Sabine Kastner
Human Neuroscience
Human Neuroscience

Professor of Psychology and The Princeton Neuroscience Institute

M.D., University of Dusseldorf, Germany, 1993
Ph.D., University of Gottingen, Germany, 1994
Research Lab
PDF icon sabine-kastner-cv-2014.pdf
140 Neuroscience

Research Focus

The goal of our research program is to better understand how large-scale networks operate during cognition. We use the visual attention network as a model network. Our work is guided by the questions how large-scale networks set up efficient communication and which neural code is used in different network nodes to drive behavior. We study these issues in two primate brain models, the human and the macaque monkey, using an integrated and complimentary methods approach of invasive electrophysiology (Electrocorticography in human epilepsy patients [together with Bob Knight, UC Berkeley, and Josef Parvizi, Stanford] and simultaneous multi-site recordings in monkeys) with several brain imaging modalities (functional magnetic resonance imaging, diffusion tensor imaging). Our studies in the two primate brain models are done in comparison that is afforded by tasks showing an identical behavioral pattern. Additional lines of research in the lab include the neural basis of attentional selection from natural scenes, the functional parcellation of the human parietal cortex, and the neural basis of object perception (including studies with patients suffering from object agnosia and amnesia together with Marlene Behrmann, Carnegie Mellon).


Sabine Kastner studies the neural basis of visual perception, attention, and awareness using a translational approach that combines neuroimaging in humans and monkeys, monkey physiology and studies in patients with brain lesions. Dr. Kastner earned an M.D. degree from the Heinrich-Heine University of Duesseldorf (Germany) and received a Ph.D. degree in neurophysiology from the Georg-August University, Goettingen (Germany) under the mentorship of the late Otto Creutzfeldt. After a postdoc at the Max-Planck-Institute for Biophysical Chemistry, Goettingen and an internship in psychiatry, Dr. Kastner joined Leslie Ungerleider’s and Robert Desimone’s lab at the NIMH in Bethesda (1996-2000) before taking on a faculty position at Princeton, where she currently holds the rank of full professor. Dr. Kastner has served as the Scientific Director of Princeton’s neuroimaging facility since 2005. Dr. Kastner has published more than 100 articles in journals and books and has edited the Handbook of Attention (Oxford University Press, 2014). She is a Fellow of the American Psychological Society. Dr. Kastner’s contributions to the field of cognitive neuroscience were recognized with the Young Investigator Award from the Cognitive Neuroscience Society in 2005. Dr. Kastner serves on several editorial boards and is a Senior Editor for the Journal of Neuroscience.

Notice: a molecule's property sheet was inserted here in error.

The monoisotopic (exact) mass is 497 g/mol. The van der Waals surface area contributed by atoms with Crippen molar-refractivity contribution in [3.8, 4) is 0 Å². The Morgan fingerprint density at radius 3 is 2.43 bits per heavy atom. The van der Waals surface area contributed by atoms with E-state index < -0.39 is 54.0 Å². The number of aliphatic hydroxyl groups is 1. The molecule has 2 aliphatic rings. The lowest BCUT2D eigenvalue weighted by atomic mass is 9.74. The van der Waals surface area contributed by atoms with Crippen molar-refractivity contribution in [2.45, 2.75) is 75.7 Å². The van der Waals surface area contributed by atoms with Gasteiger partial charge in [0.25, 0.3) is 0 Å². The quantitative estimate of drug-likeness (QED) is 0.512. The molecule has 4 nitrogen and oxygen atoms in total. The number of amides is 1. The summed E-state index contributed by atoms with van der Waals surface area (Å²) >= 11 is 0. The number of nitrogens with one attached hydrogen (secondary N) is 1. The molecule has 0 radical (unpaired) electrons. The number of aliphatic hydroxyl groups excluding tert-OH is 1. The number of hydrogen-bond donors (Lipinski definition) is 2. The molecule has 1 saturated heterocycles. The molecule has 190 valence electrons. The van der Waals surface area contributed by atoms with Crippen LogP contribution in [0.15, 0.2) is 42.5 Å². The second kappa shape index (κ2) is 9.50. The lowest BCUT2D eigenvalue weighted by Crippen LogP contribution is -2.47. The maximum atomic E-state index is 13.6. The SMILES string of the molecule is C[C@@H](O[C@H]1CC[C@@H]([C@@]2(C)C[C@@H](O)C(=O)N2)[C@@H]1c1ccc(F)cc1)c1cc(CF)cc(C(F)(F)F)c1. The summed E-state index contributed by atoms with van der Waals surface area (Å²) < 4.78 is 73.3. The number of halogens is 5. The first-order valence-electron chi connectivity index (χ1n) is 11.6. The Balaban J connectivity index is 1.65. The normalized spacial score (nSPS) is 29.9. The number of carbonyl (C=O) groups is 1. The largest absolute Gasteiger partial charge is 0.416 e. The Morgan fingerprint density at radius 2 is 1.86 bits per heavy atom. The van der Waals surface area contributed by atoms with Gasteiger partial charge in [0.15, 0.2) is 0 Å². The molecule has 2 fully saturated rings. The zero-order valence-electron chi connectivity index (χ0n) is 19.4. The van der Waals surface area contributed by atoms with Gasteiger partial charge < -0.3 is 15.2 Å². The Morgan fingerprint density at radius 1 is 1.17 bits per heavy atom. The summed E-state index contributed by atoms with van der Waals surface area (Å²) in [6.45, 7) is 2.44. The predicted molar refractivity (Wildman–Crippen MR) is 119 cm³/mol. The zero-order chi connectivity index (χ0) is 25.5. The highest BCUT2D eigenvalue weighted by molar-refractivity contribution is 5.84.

Selected Publications

  • Szczepanski SM, Kastner S (2013): Shifting attentional priorities: Control of spatial attention through hemispheric competition. J. Neurosci. 33: 5411-5421.
  • Fiebelkorn IC, Saalmann YB, Kastner S (2013): Sustained spatial selection leads to an interplay of periodic behavioral effects defined by object boundaries. Current Biology 23: 2553-2558.
  • Saalmann YB, Pinsk MA, Wang L, Li X, Kastner S (2012): Pulvinar regulates information transmission between cortical areas according to attentional demands. Science 337: 753-756.
  • Wang L, Saalmann YB, Pinsk MA, Arcaro MJ, Kastner S (2012): Electrophysiological low-frequency coherence and cross-frequency coupling contributes to BOLD connectivity. Neuron 76, 1010-1020.
  • Saalmann Y, Kastner S (2011): Cognitive and perceptual functions of the thalamus. Neuron 71: 209-223.
  • Konen CS, Behrmann M, Nishimura M, Kastner S (2011). The functional neuroanatomy of visual agnosia: A case study. Neuron 71: 49-60.
  • Peelen MV, Kastner S (2011). A neural basis for naturalistic search in human extrastriate cortex. Proc.Natl. Acad. Sci. 108: 12125-12130.
  • Peelen MV, Fei-fei Li, Kastner S (2009). Neural basis of rapid scene categorization. Nature 460: 94-97.
  • Beck DM, Kastner S (2005). Stimulus context modulates competition in human extrastriate cortex. Nature Neurosci. 8: 1110-1116.
  • Wunderlich K, Schneider KA, Kastner S (2005): Neural correlates of binocular rivalry in the human LGN. Nature Neurosci. 8: 1595 – 1602.
  • O’Connor DH, Fukui MM, Pinsk MA, Kastner S (2002). Attention modulates responses in the human lateral geniculate nucleus. Nature Neurosci. 5: 1203-1209.
  • Kastner S, Ungerleider LG (2000). Mechanisms of visual attention in the human cortex. Ann. Rev. Neurosci. 23, 315-341.
  • Kastner S, Pinsk MA, De Weerd P, Desimone R, Ungerleider LG (1999). Increased activity in human visual cortex during directed attention in the absence of visual stimulation. Neuron 22: 751-761.
  • Kastner S, DeWeerd P, Desimone R, Ungerleider LG (1998). Mechanisms of directed attention in ventral extrastriate cortex as revealed by functional MRI. Science 282: 108-111.